by Stefan Mordue
The requirement that by 2016 all centrally procured Government projects shall be using fully collaborative BIM is fast approaching, and with an increasing amount of assets being ‘built with BIM’ we have a fantastic opportunity to revolutionize the way in which users interact with the information contained in those assets.
To achieve this, digital building blocks that are used to create virtual assets needs to be standardized. These building blocks are commonly known as BIM Objects, essentially a digital representation of real life construction product that form a built asset. Unlike consumer products, there is very little information standardization between construction products, which makes comparing them very difficult.
To be able to provide more efficient and accessible BIM objects, is it essential that a standardized approach is taken. Creating digital buildings needs a consistent kit of parts that can yield all of the benefits that standardization brings. Objects will be easy to source and to use, become comparable and will be interoperable.
By standardizing the information within objects, they can be compared and an appropriate selection for the project made. Common approaches to the modelling of the physical characteristics of products make the BIM objects simple to use, affording the designer a reliable, consistent and intuitive experience. The hard work is in the detail; for example, BIM objects in IFC format. These IFC files are manipulated so that they have their information properties consistently grouped and organized; this makes their use in various BIM software straightforward and consistent. Another example is the use of standardized properties. The benefits of this become obvious when using objects from more than one manufacturer in the same project. When creating schedules that span products from many manufacturers, the use of a standardized property set enables information relating to each of these products to be displayed in a single column, much in the same way as the number of megapixels is listed when comparing cameras. This is the start of the common data environment.
In the world of BIM, the BIM Task Group has published a variety of standards, including COBie 2012 UK, PAS 1192-2. These encourage standardisation and are focused on the production, exchange and use of information as the means of delivering improved performance across the whole life of a building. Vast amounts of information are created during the construction phase, but much is lost or wasted. We need to safeguard against information loss and start managing and analysing information digitally. BIM is not architecture; it is data management.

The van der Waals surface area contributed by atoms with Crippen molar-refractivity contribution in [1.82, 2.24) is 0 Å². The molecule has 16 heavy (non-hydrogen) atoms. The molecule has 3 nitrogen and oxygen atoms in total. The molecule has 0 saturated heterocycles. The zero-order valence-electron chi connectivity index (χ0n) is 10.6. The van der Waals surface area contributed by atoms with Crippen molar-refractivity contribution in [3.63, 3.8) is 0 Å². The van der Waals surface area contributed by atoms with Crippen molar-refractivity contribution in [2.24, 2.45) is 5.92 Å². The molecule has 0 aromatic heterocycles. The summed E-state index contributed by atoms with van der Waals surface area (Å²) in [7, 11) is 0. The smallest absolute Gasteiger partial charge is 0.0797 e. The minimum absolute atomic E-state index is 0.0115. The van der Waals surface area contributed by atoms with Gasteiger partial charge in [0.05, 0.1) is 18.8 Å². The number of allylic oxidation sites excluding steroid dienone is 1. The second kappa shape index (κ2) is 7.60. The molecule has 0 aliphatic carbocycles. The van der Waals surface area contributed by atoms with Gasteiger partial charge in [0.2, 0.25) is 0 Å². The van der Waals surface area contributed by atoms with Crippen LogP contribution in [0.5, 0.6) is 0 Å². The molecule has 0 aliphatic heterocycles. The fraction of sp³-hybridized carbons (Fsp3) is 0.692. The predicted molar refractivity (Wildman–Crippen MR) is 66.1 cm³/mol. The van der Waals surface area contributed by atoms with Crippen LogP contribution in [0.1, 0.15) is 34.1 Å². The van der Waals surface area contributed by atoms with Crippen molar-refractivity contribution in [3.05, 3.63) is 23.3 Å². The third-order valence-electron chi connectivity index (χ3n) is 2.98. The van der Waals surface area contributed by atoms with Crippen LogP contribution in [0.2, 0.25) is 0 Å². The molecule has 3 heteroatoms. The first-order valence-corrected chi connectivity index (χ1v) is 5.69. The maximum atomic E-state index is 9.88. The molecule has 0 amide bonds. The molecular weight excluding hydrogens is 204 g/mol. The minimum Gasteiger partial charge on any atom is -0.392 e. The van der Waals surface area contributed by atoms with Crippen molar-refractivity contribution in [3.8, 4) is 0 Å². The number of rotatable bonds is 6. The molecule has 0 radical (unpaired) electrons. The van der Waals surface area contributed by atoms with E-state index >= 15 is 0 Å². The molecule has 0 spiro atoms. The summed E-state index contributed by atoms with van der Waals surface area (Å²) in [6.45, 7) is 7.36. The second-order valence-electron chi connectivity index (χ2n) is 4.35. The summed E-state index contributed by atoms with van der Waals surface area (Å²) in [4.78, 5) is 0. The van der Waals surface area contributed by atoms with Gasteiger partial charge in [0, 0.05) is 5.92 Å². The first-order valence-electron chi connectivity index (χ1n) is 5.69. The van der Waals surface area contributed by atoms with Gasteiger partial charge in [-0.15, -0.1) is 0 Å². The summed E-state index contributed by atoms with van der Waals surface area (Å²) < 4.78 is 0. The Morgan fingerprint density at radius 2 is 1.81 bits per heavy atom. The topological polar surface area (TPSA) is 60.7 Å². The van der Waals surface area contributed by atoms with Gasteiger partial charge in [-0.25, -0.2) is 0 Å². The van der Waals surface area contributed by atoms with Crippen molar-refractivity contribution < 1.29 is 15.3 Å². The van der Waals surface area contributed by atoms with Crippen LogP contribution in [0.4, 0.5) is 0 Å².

This standardisation of information is at the heart of the UK BIM strategy. The information exchange facilitated by the staged COBie data drops is all about collecting information that can be compared in various ways. With COBie, construction data can be compared across project stages; typical questions are: Has the cost changed? Has the delivery time improved or reduced? On a broader scale, being able to compare construction data across numerous built assets will help to achieve greater whole life value. By comparing project to project, data optimization becomes possible, lessons can be learnt from what works well, and this knowledge can influence future projects, refurbishment works and maintenance activities.
At the NBS we constantly strive to make the NBS National BIM Library the leading, most trusted source of quality objects. Since its launch in 2011 we have taken the opportunity to engage with the industry and hear what it is they want from a BIM object. This means different things for designers, manufacturers and clients, but ultimately an inconsistently and lack of commonality between Objects is a problem and a guiding set of principles which can be used to serve the construction industry was clearly needed.
The purpose of the NBS BIM Object Standard is to establish minimum requirements for BIM objects. It lays down the foundations for robust, consistent information...
The NBS National BIM Library user day is one way in which we get to hear from a selection of BIM specialists in the UK on what we have done and in what direction we should be heading. One overriding factor from the feedback received was the need for a standardized approach to BIM objects which should reflect upon, draw and connect to other industry standards, practices and guidance currently in existence. Such a standard should remain software vendor neutral, consider the aspects of interoperability and set out the basis for consistent information.
NBS BIM Object Standard
The purpose of the NBS BIM Object Standard is to establish minimum requirements for BIM objects. It lays down the foundations for robust, consistent information. The standard, which involved engagement with industry professionals as well as leading software vendors Autodesk, Bentley, Graphisoft, Nemetschek and buildingSMART UK, the home of interoperability is freely available to the construction industry.
Download the NBS BIM Object Standard from the NBS National BIM Library